Why Newcastle United should invest in Gateshead FC

Posted by Marc Duffy

Barry Pells/The FA/Getty ImagesPhil Turnbull, front in white, of nearby Gateshead FC goes up for a ball during a 2011 match.

Over the past week there has been a lot of talk across the UK sporting media about Premier League clubs wanting to set up a 'B' team or feeder-club system similar to that in Spain. At present, there are strict rules prohibiting the ownership of two clubs in England and against feeder-clubs, but influential parties are pushing for a change to the system, hoping to find a better way of developing young players.

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Reaction to this has been mixed. Supporters of lower league clubs voiced fears about their clubs losing their identities should such a system come into play.

Personally, I would love to see it.

Over the past few years a link has formed between Newcastle United and Gateshead FC. Players including James Tavernier have made the short journey across the River Tyne to turn out for the Tynesiders on loan in the fifth tier of English football. And this year a scheme is in place to allow Newcastle season ticket holders discounted entry to Gateshead games.

Now imagine Newcastle bought in to Gateshead FC. The Conference National League might not be the ideal league to blood promising young players en-masse, but over time Newcastle could help Gateshead to achieve their goal of making a return to the Football League (they were voted out in 1960 in favour of Peterborough United for geographical reasons).

Gateshead would offer competitive game time for the most promising young players. The team could be made up of six or seven under 23's and supplemented by a few senior heads. The FA have recently attempted to improve the reserves set-up at clubs with the introduction of the Under 21 league. Having attended several of these fixtures, I don't think it is enough. Playing in an established league would be more beneficial.

With a thorough, mutual coaching structure, players could train and line up in the same way as their senior counterparts at Newcastle. Obviously for this to work it would be dependent on consistency and ability in the management setup at Newcastle but that is a whole different discussion! They would work to the same general match-day tactics and style -- something that is not necessarily possible when players head out on loan.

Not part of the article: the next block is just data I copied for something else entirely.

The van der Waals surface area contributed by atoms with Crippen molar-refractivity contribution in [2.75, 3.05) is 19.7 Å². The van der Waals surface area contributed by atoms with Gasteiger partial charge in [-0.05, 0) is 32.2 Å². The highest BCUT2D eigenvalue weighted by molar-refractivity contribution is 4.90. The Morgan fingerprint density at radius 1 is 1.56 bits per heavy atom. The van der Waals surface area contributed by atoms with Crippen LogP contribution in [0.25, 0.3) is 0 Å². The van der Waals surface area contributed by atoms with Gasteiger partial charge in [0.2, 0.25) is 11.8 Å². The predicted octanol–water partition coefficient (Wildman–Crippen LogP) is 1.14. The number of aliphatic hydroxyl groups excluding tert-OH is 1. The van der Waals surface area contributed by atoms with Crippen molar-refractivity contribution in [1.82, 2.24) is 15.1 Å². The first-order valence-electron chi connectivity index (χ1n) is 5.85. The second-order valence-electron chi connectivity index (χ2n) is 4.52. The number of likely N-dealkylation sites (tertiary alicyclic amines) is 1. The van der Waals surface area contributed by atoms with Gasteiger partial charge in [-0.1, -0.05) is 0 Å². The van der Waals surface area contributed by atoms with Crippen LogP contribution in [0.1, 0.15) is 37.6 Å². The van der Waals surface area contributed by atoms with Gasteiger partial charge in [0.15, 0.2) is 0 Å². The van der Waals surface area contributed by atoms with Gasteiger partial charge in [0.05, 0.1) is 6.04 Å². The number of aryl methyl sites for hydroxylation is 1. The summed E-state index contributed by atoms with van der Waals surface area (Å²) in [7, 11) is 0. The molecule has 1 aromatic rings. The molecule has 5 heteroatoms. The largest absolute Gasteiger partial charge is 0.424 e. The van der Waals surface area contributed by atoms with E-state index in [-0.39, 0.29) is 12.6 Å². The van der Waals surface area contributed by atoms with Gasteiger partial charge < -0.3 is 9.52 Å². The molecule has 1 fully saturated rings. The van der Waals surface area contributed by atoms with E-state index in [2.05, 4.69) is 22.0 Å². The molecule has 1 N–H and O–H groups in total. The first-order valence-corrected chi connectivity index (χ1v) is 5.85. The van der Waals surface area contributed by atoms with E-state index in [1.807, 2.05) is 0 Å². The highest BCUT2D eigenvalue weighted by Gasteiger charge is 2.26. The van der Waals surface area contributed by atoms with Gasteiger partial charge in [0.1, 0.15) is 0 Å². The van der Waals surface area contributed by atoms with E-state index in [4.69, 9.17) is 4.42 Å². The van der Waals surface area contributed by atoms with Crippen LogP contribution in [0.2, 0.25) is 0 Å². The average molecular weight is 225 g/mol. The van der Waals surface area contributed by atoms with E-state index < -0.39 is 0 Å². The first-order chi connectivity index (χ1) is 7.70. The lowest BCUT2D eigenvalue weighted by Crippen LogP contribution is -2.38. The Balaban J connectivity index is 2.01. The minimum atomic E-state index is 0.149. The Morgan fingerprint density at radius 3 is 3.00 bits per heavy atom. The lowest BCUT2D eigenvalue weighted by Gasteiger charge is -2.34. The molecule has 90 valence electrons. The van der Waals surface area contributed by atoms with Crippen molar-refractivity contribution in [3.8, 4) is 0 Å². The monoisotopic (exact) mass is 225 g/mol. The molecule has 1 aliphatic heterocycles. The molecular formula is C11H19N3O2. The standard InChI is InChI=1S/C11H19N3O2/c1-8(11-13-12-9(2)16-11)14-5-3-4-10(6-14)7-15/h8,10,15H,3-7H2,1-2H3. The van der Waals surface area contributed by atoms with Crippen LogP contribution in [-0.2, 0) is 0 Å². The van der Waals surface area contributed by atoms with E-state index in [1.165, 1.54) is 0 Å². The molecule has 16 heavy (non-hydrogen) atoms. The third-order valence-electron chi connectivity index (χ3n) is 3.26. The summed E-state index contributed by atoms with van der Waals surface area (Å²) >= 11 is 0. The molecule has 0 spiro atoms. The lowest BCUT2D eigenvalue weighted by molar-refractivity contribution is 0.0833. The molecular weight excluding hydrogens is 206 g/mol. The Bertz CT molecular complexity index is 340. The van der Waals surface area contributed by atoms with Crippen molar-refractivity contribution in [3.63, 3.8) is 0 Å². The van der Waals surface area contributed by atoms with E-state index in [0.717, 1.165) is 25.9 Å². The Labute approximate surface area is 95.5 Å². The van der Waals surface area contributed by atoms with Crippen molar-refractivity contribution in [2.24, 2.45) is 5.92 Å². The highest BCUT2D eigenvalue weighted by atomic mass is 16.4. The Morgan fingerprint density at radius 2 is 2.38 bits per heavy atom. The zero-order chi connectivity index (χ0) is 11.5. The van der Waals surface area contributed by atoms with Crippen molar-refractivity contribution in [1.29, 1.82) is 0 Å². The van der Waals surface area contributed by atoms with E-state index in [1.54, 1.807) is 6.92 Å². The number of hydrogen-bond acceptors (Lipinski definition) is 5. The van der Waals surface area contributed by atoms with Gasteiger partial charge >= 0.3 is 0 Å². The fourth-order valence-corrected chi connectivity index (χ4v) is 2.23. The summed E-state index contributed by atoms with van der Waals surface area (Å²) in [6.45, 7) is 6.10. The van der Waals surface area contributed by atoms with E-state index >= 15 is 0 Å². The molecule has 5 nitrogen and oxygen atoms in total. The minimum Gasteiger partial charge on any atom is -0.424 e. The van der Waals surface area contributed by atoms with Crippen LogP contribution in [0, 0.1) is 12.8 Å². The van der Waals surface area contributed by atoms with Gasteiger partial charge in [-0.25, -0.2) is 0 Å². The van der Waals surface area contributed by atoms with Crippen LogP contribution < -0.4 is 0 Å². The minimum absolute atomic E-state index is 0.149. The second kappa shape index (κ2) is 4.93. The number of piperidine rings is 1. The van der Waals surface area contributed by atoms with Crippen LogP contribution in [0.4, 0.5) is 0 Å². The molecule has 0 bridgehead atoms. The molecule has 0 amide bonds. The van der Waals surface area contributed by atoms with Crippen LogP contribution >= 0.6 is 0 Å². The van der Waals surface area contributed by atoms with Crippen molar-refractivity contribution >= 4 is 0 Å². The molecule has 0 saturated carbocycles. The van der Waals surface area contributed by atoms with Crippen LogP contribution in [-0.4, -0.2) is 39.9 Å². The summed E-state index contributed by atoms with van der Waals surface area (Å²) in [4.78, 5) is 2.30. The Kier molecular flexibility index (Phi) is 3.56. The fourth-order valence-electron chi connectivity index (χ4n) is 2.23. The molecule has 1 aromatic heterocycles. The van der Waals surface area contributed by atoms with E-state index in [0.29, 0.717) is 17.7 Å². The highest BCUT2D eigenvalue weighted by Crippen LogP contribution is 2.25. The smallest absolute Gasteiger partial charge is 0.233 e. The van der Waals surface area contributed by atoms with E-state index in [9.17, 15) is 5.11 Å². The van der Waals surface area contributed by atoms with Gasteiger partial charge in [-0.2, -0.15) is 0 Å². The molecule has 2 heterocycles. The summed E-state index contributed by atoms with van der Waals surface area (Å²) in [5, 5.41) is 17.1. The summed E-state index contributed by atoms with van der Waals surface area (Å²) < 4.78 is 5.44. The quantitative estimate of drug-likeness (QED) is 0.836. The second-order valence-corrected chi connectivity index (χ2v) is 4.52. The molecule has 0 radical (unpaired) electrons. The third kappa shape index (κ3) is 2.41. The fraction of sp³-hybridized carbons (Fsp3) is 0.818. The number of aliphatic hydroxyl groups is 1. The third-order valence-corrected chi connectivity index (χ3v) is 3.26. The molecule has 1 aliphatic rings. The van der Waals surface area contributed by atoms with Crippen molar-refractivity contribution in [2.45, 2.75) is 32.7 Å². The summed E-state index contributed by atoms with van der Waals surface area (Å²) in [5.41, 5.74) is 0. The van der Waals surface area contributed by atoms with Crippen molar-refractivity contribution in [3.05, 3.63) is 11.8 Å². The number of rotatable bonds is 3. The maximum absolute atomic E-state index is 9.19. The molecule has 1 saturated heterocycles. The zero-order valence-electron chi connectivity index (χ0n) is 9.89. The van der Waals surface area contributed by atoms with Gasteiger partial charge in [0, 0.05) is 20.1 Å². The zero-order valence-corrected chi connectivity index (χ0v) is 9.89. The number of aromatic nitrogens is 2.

The young players would also be allowed to carry on their development together, knowing each other's game inside-out. In the current setup they meet each other at 12 or whatever, then they play alongside each other for seven or eight years. Then they find themselves broken up and sent out on loan here there and everywhere. Those who remain turn out for the Under 21 side in a competition that does nothing to develop them any further than the younger age groups. And then, with the very rare exception, they find themselves looking for clubs in the lower reaches of the leagues having failed to break through to the senior side.

Other clubs have already gone further than the 'B' team system.

Manchester City recently announced that they were taking on an MLS franchise in a joint venture with the New York Yankees. New York City FC will join the MLS and although this is an obvious branding exercise, it will also allow Man City the chance to send their players over to develop in a rapidly emerging league. It will also help them to keep a close eye on promising young players coming out of one of the world's most quickly developing 'soccer' nations. It won't come cheaply though!

In 2012 the Pozzi family added Watford FC to their portfolio of football clubs which already included Udinese (Italy) and Granada (Spain). They sent ten players on loan to Watford last season and the Hornets came very close to reaching the Premier League, losing to Crystal Palace in the playoff final. This year they've taken in seven new players, albeit on permanent deals after the FA closed the loan 'loophole' and look very good once again. Watford have certainly improved with this setup.

As things stand, Newcastle United are failing in their youth development. The region that produced players such as Paul Gascoigne, Alan Shearer, Peter Beardsley, Bryan Robson, Steve Bruce, Chris Waddle and so many more now has its chief football team fielding an XI containing no English players, let alone Geordies. I know nationality is irrelevant to most but there is something special about seeing a lad from your local town scoring a goal.

Something has to change. Unfortunately, for any of the above to ever happen, Newcastle would have to have an owner who gave a damn. Mike Ashley is already the third biggest shareholder at Rangers FC but I think it's safe to say that is only for commercial gain.

Twitter: @MarcSDuffy


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